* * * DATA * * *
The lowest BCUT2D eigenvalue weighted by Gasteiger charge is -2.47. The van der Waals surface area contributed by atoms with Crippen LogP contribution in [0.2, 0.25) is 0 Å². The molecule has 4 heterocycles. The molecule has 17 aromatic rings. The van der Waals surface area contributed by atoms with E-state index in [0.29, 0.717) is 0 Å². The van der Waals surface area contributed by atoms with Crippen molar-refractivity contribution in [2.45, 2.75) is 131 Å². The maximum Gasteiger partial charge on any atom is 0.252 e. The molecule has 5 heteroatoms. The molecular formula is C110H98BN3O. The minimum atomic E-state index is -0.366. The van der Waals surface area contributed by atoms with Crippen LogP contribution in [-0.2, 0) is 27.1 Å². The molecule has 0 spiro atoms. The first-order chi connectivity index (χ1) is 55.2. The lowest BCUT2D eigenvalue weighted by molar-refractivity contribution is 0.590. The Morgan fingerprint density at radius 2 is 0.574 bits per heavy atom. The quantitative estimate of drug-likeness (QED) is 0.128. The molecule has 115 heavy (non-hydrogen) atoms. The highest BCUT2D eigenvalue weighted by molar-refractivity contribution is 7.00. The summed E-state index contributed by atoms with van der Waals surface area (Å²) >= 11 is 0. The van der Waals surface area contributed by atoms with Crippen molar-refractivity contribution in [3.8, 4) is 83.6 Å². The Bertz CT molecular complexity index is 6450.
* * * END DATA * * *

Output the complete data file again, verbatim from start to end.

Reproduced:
The lowest BCUT2D eigenvalue weighted by Gasteiger charge is -2.47. The van der Waals surface area contributed by atoms with Crippen LogP contribution in [0.2, 0.25) is 0 Å². The molecule has 4 heterocycles. The molecule has 17 aromatic rings. The van der Waals surface area contributed by atoms with E-state index in [0.29, 0.717) is 0 Å². The van der Waals surface area contributed by atoms with Crippen molar-refractivity contribution in [2.45, 2.75) is 131 Å². The maximum Gasteiger partial charge on any atom is 0.252 e. The molecule has 5 heteroatoms. The molecular formula is C110H98BN3O. The minimum atomic E-state index is -0.366. The van der Waals surface area contributed by atoms with Crippen LogP contribution in [-0.2, 0) is 27.1 Å². The molecule has 0 spiro atoms. The first-order chi connectivity index (χ1) is 55.2. The lowest BCUT2D eigenvalue weighted by molar-refractivity contribution is 0.590. The Morgan fingerprint density at radius 2 is 0.574 bits per heavy atom. The quantitative estimate of drug-likeness (QED) is 0.128. The molecule has 115 heavy (non-hydrogen) atoms. The highest BCUT2D eigenvalue weighted by molar-refractivity contribution is 7.00. The summed E-state index contributed by atoms with van der Waals surface area (Å²) >= 11 is 0. The van der Waals surface area contributed by atoms with Crippen molar-refractivity contribution in [3.8, 4) is 83.6 Å². The Bertz CT molecular complexity index is 6450.